Vanilla bean pudding is a classic, beloved dessert you can whip up with just a few simple ingredients.
In the past four months, I think I’ve made as many layer cakes. Only one batch of macarons has left my oven, and my cookie cutters are untouched in their storage tower. Let’s not even talk about the ridiculous number of recipes tested, photographed, and waiting in my queue for editing and posting. There’s over 30. Thirty. There just hasn’t been time, darlings.
Part of me wants to stress about this, but the other part of me – the more rational me – is okay. Time will come. Right now I am in a new season in life, soaking up the beautiful chaos that is having *two* very small little ones. So there’s less work, more play dates, and the occasional “board game and coffee” break with my preschooler. And finding joy in little moments comes so naturally to the little humans, which helps me remember how to celebrate them, and in turn inspires me to return to basics. Instead of trying to make something over the top, we turn back the clock to celebrate the simple and classic. We make vanilla bean pudding.
Homemade vanilla pudding is about as classic as you can get when it comes to dessert. The flavor is universally enjoyed, and pudding is made in minutes with minimal ingredients. There is required chill time, but the actual cooking portion is pretty quick. I used to make pudding from a box with my mom, but making pudding from scratch is just about as quick.
I fancied up my version with vanilla beans, but you can use paste or extract. Thanks to a bad harvest 2 years running, and a bad storm in Northern Madagascar which wiped out most of the farms, affordable vanilla beans are becoming harder to source. Use what you have.
In a quick aside to our pudding chat, I’d like to take a moment to talk about sustainability. You’ll notice that I bring it up from time to time on the blog. It’s important to understand the impact of our food choices. In our home, we try to eat seasonally and locally because not only is it good for our health, but it’s better for the planet and our budget. When something like a natural disaster happens, there is a direct impact in our food supply – especially for foods like vanilla beans which are primarily grown in a single region. Real food isn’t made in a factory, and it’s always good to be mindful of this when making our choices.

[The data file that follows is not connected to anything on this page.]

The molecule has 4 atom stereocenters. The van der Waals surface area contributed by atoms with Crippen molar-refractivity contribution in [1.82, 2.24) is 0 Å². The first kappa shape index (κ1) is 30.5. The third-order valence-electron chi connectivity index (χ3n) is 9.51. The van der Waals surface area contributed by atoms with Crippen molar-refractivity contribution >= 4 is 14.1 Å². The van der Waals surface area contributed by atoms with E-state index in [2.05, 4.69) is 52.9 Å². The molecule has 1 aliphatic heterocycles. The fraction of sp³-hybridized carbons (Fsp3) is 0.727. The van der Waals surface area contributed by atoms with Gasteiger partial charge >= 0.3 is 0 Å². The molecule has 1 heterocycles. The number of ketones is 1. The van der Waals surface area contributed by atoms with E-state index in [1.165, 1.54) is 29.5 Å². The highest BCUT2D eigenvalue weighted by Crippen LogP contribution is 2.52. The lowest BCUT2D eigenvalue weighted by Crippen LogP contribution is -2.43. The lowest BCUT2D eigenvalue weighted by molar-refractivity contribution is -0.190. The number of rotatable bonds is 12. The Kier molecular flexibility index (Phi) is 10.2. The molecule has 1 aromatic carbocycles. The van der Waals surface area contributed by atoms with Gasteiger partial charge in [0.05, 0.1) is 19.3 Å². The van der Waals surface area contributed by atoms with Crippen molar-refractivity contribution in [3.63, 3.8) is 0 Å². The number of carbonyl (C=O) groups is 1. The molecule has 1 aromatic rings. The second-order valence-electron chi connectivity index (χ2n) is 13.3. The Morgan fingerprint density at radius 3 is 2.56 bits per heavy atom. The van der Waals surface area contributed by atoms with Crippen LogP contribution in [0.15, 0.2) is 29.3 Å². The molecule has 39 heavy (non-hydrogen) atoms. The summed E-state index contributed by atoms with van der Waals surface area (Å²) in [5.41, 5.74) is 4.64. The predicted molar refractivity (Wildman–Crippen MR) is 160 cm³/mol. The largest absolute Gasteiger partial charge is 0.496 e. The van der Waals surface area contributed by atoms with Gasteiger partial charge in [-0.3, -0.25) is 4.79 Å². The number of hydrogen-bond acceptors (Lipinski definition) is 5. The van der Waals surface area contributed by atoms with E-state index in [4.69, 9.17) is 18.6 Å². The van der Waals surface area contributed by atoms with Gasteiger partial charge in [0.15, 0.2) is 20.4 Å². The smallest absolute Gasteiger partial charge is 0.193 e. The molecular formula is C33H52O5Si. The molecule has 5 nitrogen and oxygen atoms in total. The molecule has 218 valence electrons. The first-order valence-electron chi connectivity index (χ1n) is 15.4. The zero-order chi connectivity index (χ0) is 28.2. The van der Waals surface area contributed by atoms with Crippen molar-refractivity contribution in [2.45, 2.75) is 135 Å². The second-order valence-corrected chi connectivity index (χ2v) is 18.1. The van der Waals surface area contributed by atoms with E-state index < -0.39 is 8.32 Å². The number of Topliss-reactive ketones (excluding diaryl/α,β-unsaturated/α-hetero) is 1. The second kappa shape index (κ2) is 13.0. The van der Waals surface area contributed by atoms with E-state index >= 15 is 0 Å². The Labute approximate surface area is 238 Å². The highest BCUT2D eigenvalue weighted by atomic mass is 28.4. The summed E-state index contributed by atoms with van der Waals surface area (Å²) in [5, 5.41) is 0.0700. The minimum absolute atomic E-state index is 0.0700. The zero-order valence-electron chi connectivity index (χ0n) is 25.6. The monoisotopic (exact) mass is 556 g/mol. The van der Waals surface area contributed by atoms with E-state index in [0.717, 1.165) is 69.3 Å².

We enjoyed this vanilla bean pudding alone or with a bit of fruit. It would also be a lovely layer for a parfait. Now if you’ll excuse me, I think it’s time to whip up a little more to enjoy with fresh summer berries!
- ⅓ cup granulated sugar
- 2 tbsp cornstarch
- ¼ tsp salt
- 2 cups milk
- ¼ cup heavy cream
- 3 egg yolks
- 3 tbsp unsalted butter
- 3 vanilla beans, scraped, 1 tbsp vanilla bean paste or 2 tsp extract
- Place a fine-mesh sieve over a medium mixing bowl and set aside.
- Whisk together the sugar, cornstarch, vanilla beans (see notes), and salt in a medium saucepan, and then slowly drizzle in 1/3 cup of the milk while whisking constantly. When the mixture is smooth, whisk in the egg yolks and remaining milk.
- Place the saucepan over medium heat and cook for 4-5 minutes until the pudding starts to thicken, whisking frequently to ensure even heat distribution.
- When the mixture starts to bubble slightly, lower the heat to medium-low and start stirring with a wooden spoon or rubber spatula. Stir constantly for 4-5 minutes until the pudding has thickened enough to form ribbons when a bit is drizzled over the surface. Don't forget to scrape the sides and bottom of the pan while you stir!
- Once you get the ribbons, remove the pot from the heat and stir in the butter, whisking constantly until the butter has melted and fully incorporated into the pudding. Don't worry if the pudding looks a little liquid at this point, it thickens as it cools.
- Pour the pudding through the strainer to remove any lumps, then transfer to a large bowl or individual serving containers.
- Cover the pudding with plastic wrap or parchment paper, pressing the wrap along the entire surface of the pudding to prevent skin from forming. Chill for at least 2 hours until set. Enjoy!
- Pudding can be kept in the refrigerator for up to a week.
- If you are using vanilla beans, put both the caviar and the scraped pods into the mixture. The pods will boost the vanilla flavor. I remove them, wiping it clean with a spoon, after cooking. If I'm chilling the pudding in a large bowl before transferring it to smaller bowls. I leave the pods in there until I divide out the pudding. You may add vanilla bean paste at the beginning of the cook time too. For maximum flavor when using vanilla extract, don't add it until the end. Since vanilla extract is alcohol-based, a bit will burn off during cooking. It's not that big of a deal, and the pudding still tastes amazing, but if you want to maximize the vanilla flavor, add it at the end with the butter.
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